The Jordanian film project ‘Blessed Benefit’ (‘Inshalla Istafadet’), directed by Mahmoud Al-Massad, won two awards at the Dubai Film Connection, which, as part of the 8th International Dubai Film Festival, is slated to wrap up on 14 December.
Film producer Rula Nasser won membership in the Producers Network, an international network of over 550 renowned film producers, which will enable five filmmakers to participate in the Cannes Film Festival and communicate with prominent film production companies all over the world.
Al-Massad also won a $6000 award from the Arte Network, a Franco-German television channel, for ‘Blessed Benefit.’The same film previously won the 2011 Shasha Grant, worth $100,000, from the Abu Dhabi Film Commission.
‘Blessed Benefit’was produced by Jo Image, a Jordanian production company founded in 2004. The film is considered a black comedy – unprecedented in Jordanian cinema – that tackles current events in the Arab world, especially the ongoing Arab Spring revolutions that kicked off late last year in Tunisia.
The film tells the story of construction worker Ahmad, who gets tangled up in an unfortunate business deal that ends up landing him in jail. At one point, Ahmad realises that life in prison might be one of greater freedom – even better than the one he led outside; a safe haven far from life’s challenges and responsibilities.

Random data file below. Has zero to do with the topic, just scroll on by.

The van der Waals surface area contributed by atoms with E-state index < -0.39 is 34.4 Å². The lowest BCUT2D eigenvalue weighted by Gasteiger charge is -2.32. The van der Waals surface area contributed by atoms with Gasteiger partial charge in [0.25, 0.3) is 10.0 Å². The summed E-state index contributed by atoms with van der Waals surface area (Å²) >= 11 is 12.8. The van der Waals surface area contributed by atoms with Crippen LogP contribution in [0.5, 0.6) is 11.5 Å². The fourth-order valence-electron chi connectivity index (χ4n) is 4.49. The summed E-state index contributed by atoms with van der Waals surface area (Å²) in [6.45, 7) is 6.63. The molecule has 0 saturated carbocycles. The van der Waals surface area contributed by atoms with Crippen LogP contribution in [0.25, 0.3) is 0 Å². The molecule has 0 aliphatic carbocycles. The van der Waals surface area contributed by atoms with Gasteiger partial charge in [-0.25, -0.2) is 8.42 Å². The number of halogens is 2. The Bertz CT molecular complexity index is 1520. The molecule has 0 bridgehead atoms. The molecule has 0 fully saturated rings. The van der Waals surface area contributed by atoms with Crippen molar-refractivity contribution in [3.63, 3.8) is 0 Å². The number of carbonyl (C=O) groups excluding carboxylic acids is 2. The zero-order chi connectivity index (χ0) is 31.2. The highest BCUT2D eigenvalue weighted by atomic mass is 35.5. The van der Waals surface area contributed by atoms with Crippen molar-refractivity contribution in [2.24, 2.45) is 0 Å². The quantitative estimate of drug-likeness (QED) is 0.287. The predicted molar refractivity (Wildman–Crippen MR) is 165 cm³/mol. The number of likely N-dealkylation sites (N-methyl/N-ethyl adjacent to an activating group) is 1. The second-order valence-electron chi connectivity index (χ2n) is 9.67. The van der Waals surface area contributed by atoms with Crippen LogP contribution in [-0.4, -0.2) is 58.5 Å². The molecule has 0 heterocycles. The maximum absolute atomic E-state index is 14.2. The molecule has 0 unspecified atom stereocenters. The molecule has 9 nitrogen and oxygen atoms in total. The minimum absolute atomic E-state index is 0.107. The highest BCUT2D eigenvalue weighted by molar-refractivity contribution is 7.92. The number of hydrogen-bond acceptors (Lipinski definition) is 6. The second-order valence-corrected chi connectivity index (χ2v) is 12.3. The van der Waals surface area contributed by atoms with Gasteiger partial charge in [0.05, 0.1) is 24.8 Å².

Al-Massad boasts two previous successful documentaries, ‘Recycle’ and ‘My Picture When I Was Dead.’ ‘Recycle’ won the World Cinema Cinematography Award at the 2008 Sundance Film Festival and was screened at over 70 festivals. It was released theatrically in several European countries and was eventually sold to US distributor ITVS.
‘My Picture When I Was Dead’ (co-produced with ITVS and VPRO and supported by the Dubai Film Connection Pitch Award) premiered at IDFA in 2010 and won Best Documentary at the 2010 Dubai International Film Festival. During the film's post-production stage, it won seven awards in the ‘Cinema in Motion’ section at the San Sebastian Film Festival.
Both of Al-Massad's earlier documentaries received financial support from the Sundance Institute, and both films are currently taught at several European academies for cinematic arts.